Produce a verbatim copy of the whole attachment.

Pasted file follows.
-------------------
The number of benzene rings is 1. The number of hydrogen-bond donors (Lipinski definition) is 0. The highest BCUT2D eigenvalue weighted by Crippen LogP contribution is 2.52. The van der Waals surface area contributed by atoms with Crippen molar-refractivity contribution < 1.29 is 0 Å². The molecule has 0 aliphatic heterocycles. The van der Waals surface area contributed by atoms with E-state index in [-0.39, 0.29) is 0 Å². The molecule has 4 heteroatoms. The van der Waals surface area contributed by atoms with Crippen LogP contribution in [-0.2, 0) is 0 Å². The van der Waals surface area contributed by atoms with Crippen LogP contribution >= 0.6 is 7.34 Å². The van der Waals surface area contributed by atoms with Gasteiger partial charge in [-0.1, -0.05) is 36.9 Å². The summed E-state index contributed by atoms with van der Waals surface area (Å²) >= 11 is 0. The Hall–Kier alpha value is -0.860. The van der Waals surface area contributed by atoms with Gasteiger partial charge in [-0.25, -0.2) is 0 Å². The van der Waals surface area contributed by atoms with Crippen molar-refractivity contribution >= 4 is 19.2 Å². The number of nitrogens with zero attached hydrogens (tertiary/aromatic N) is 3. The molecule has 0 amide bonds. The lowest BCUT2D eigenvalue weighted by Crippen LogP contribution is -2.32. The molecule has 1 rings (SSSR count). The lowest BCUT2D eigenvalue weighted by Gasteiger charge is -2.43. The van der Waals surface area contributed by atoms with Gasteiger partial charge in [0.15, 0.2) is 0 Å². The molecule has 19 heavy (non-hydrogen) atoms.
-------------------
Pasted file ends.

The number of benzene rings is 1. The number of hydrogen-bond donors (Lipinski definition) is 0. The highest BCUT2D eigenvalue weighted by Crippen LogP contribution is 2.52. The van der Waals surface area contributed by atoms with Crippen molar-refractivity contribution < 1.29 is 0 Å². The molecule has 0 aliphatic heterocycles. The van der Waals surface area contributed by atoms with E-state index in [-0.39, 0.29) is 0 Å². The molecule has 4 heteroatoms. The van der Waals surface area contributed by atoms with Crippen LogP contribution in [-0.2, 0) is 0 Å². The van der Waals surface area contributed by atoms with Crippen LogP contribution >= 0.6 is 7.34 Å². The van der Waals surface area contributed by atoms with Gasteiger partial charge in [-0.1, -0.05) is 36.9 Å². The summed E-state index contributed by atoms with van der Waals surface area (Å²) >= 11 is 0. The Hall–Kier alpha value is -0.860. The van der Waals surface area contributed by atoms with Gasteiger partial charge in [-0.25, -0.2) is 0 Å². The van der Waals surface area contributed by atoms with Crippen molar-refractivity contribution >= 4 is 19.2 Å². The number of nitrogens with zero attached hydrogens (tertiary/aromatic N) is 3. The molecule has 0 amide bonds. The lowest BCUT2D eigenvalue weighted by Crippen LogP contribution is -2.32. The molecule has 1 rings (SSSR count). The lowest BCUT2D eigenvalue weighted by Gasteiger charge is -2.43. The van der Waals surface area contributed by atoms with Gasteiger partial charge in [0.15, 0.2) is 0 Å². The molecule has 19 heavy (non-hydrogen) atoms.